“I discovered early on,” he said, “that football makes you safe,” but he worries about the kids in his community who don’t have the safety of the team insignia to protect them, for whom every traffic stop could end in violence.

After the roundtable, ESPN brought in its regular College GameDay analysts who reflected on what they had heard, and as the analyst Kirk Herbstreit talked, he became increasingly emotional. 

“[I heard a quote that says]” Herbstreit began, “justice will not be served until those who are unaffected are as outraged as those who are.”  Herbstreit, who is white, continued, “The Black community is hurting….  How do you listen to these stories and not feel pain and not want to help?… [They have to worry about] wearing a hoodie. Putting your hands at 10 and 2. ‘Oh god, I’d better look out because I’m wearing Nike gear.’ Like, what? What are we talking about? You can’t relate to that if you’re white,” he said, “but you can listen and you can try to help. Because this is not OK.”  At that point, Herbstreit became so upset that he broke into tears, on national television, and choked out, “It’s just not [OK]. We’ve got to do better, man. We’ve got to lock arm-in-arm and be together….We gotta do better,” he said through his tears. (2)

The tears that stung his eyes, the tears that we shed when we hear of injustice and the pain of those who suffer from bigotry and cruelty say what needs to be said — this is not right, — and when we pay attention to those tears, we can hear the voice of God summoning us to do better. 

Pay attention to your tears.  

Every week, we listen to the gospel’s commands to love our neighbor, seek justice for the oppressed, practice kindness, and be generous of spirit.  Every week, we hear the stories of Jesus welcoming sinners to his table, of a Samaritan who helps a man bleeding on the road to Jericho, of a father who forgives his wayward son.  Every week, we sing of God’s amazing grace, and every week we pray for one another and the world.  Week after week, the words of our faith trickle down past our thoughts, seep deep into our hearts, and fill the cracks in our souls, and it is that conviction of God’s love for us and for all people that wells up again in our tears drawing us in a direction that is most certainly of Christ.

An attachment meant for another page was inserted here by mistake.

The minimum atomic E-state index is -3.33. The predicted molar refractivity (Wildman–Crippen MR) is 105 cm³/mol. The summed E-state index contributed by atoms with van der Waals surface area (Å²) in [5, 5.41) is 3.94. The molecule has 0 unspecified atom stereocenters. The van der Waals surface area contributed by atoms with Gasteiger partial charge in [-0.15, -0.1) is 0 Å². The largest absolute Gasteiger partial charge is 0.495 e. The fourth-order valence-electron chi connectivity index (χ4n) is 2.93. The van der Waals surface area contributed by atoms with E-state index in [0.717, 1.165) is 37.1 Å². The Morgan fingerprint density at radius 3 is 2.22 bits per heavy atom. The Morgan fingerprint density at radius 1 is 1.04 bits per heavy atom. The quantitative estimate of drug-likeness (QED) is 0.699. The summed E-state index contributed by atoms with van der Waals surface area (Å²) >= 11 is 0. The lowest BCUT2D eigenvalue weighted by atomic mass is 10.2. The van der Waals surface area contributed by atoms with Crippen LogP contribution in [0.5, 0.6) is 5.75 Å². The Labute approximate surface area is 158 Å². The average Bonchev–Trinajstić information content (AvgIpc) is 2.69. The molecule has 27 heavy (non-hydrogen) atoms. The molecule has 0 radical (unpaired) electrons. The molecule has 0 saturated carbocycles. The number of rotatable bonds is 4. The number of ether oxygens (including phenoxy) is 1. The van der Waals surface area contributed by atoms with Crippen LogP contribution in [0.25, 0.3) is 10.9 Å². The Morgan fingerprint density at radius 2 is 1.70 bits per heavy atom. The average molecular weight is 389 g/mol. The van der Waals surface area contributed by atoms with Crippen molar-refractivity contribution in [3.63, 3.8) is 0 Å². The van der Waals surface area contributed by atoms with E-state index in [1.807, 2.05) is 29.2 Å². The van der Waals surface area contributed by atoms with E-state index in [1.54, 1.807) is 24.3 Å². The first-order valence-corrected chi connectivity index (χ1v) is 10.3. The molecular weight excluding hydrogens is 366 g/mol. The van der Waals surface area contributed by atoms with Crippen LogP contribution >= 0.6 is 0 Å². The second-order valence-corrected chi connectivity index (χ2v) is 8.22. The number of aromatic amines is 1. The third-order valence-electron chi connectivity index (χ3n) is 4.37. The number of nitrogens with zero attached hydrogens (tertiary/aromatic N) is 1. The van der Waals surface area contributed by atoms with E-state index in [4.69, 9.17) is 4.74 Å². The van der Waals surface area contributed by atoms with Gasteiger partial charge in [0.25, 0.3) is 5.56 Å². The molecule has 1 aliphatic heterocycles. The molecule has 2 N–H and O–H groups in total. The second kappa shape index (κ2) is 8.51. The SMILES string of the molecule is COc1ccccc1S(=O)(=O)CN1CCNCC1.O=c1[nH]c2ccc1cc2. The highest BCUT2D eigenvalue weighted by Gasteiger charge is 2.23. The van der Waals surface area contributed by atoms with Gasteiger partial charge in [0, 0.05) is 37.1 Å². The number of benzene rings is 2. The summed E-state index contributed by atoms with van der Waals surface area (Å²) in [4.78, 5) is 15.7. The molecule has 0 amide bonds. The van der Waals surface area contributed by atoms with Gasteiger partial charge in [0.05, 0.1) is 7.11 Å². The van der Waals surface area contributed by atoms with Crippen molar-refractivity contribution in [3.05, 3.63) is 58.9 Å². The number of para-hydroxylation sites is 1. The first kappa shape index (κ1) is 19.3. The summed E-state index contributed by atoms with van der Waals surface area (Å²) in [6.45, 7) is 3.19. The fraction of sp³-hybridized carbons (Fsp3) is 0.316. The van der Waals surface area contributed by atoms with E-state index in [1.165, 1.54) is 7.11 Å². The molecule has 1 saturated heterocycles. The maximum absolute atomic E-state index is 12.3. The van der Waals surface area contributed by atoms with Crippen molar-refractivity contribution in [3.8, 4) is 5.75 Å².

Let me end with one more story of tears.

Last week, Verda Tetteh graduated from high school in Fitchburg, Massachusetts.  Tetteh was born in Ghana and came to America when her parents immigrated here ten years ago.  They own a grocery store in Fitchburg where Tetteh worked all through high school in order to help her family make ends meet, but at the same time she studied hard and achieved such academic excellence that she was awarded a prestigious state scholarship and admission to Harvard.  At her graduation last week, the principal announced that she was also being given the school’s highest honor: a “General Excellence” award that comes with $40,000.

During her graduation speech, Tetteh encouraged her fellow seniors, saying “If we’re being honest with ourselves, some of us were born with the odds stacked against us… but to every immigrant child, [I’m here to tell you] you can make it,” she said, tears filling her eyes. 

Tetteh’s tears were tears of pride, tears of joy in her success, but also tears of empathy for others who would know the same struggles she had known as an immigrant in America.  And she attention to those tears.  As the graduation ceremony was about to end, unexpectedly Tetteh walked back onto stage.  She took the mike and said, “I’ve been listening to our school administrators espouse being selfless and being bold,” and so [I ask them to give my $40,000 award money to someone going to a community college.  I am so very grateful for this, but I also know that I am not the one who needs this the most,” she said.

The principal told The Washington Post later that he was glad he didn’t have to speak after that because Tetteh’s gift had moved him to tears, but her parents said, “We are a Christian family.  We believe we don’t need to have so much before you give to others.” (3)

How do we know that God is present and speaking to us?  Pay attention to your tears.  Let the stories of our faith get deep into your heart; let the hymns seep into your bones; let the prayers work on your spirit, and then, when they rise from your heart to spill out from your eyes in tears, pay attention.  Those tears may be saying to you, “Surely the presence of the Lord is in this place.”

Footnotes:

1. from Beyond Words by Frederick Buechner

2. https://www.si.com/college/2020/09/05/college-gameday-social-racial-injustice-segment-taylor-herbstreit for both videos and article

3. https://www.washingtonpost.com/education/2021/06/08/verda-tetteh-scholarship-graduation/